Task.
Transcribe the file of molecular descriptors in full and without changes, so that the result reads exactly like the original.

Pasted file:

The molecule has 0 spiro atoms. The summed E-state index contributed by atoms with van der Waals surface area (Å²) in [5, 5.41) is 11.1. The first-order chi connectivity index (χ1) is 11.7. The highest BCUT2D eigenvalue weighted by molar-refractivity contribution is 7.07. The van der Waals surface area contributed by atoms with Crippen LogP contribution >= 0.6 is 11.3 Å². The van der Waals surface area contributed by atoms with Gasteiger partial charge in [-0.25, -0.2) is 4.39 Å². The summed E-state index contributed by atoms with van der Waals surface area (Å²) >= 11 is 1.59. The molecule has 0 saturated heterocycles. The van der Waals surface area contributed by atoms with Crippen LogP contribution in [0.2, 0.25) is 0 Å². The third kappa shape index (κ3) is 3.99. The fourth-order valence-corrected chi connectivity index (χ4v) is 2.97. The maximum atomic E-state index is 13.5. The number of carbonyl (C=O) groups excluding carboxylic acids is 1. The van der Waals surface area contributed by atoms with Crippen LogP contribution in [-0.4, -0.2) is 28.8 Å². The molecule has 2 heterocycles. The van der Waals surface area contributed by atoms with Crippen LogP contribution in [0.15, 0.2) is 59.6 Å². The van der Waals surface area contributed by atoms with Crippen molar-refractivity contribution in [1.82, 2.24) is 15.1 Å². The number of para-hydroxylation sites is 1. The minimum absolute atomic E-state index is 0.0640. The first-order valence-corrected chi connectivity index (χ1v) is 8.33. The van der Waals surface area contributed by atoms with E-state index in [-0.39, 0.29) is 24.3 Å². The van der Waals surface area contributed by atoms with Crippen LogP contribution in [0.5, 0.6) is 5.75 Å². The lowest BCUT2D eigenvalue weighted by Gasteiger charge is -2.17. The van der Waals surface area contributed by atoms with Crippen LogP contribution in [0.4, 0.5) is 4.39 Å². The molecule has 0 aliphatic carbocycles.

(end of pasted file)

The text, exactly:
The molecule has 0 spiro atoms. The summed E-state index contributed by atoms with van der Waals surface area (Å²) in [5, 5.41) is 11.1. The first-order chi connectivity index (χ1) is 11.7. The highest BCUT2D eigenvalue weighted by molar-refractivity contribution is 7.07. The van der Waals surface area contributed by atoms with Crippen LogP contribution >= 0.6 is 11.3 Å². The van der Waals surface area contributed by atoms with Gasteiger partial charge in [-0.25, -0.2) is 4.39 Å². The summed E-state index contributed by atoms with van der Waals surface area (Å²) >= 11 is 1.59. The molecule has 0 saturated heterocycles. The van der Waals surface area contributed by atoms with Crippen LogP contribution in [0.2, 0.25) is 0 Å². The third kappa shape index (κ3) is 3.99. The fourth-order valence-corrected chi connectivity index (χ4v) is 2.97. The maximum atomic E-state index is 13.5. The number of carbonyl (C=O) groups excluding carboxylic acids is 1. The van der Waals surface area contributed by atoms with Crippen LogP contribution in [-0.4, -0.2) is 28.8 Å². The molecule has 2 heterocycles. The van der Waals surface area contributed by atoms with Crippen LogP contribution in [0.15, 0.2) is 59.6 Å². The van der Waals surface area contributed by atoms with Crippen molar-refractivity contribution in [1.82, 2.24) is 15.1 Å². The number of para-hydroxylation sites is 1. The minimum absolute atomic E-state index is 0.0640. The first-order valence-corrected chi connectivity index (χ1v) is 8.33. The van der Waals surface area contributed by atoms with E-state index in [-0.39, 0.29) is 24.3 Å². The van der Waals surface area contributed by atoms with Crippen LogP contribution in [0.5, 0.6) is 5.75 Å². The lowest BCUT2D eigenvalue weighted by Gasteiger charge is -2.17. The van der Waals surface area contributed by atoms with Crippen LogP contribution in [0.4, 0.5) is 4.39 Å². The molecule has 0 aliphatic carbocycles.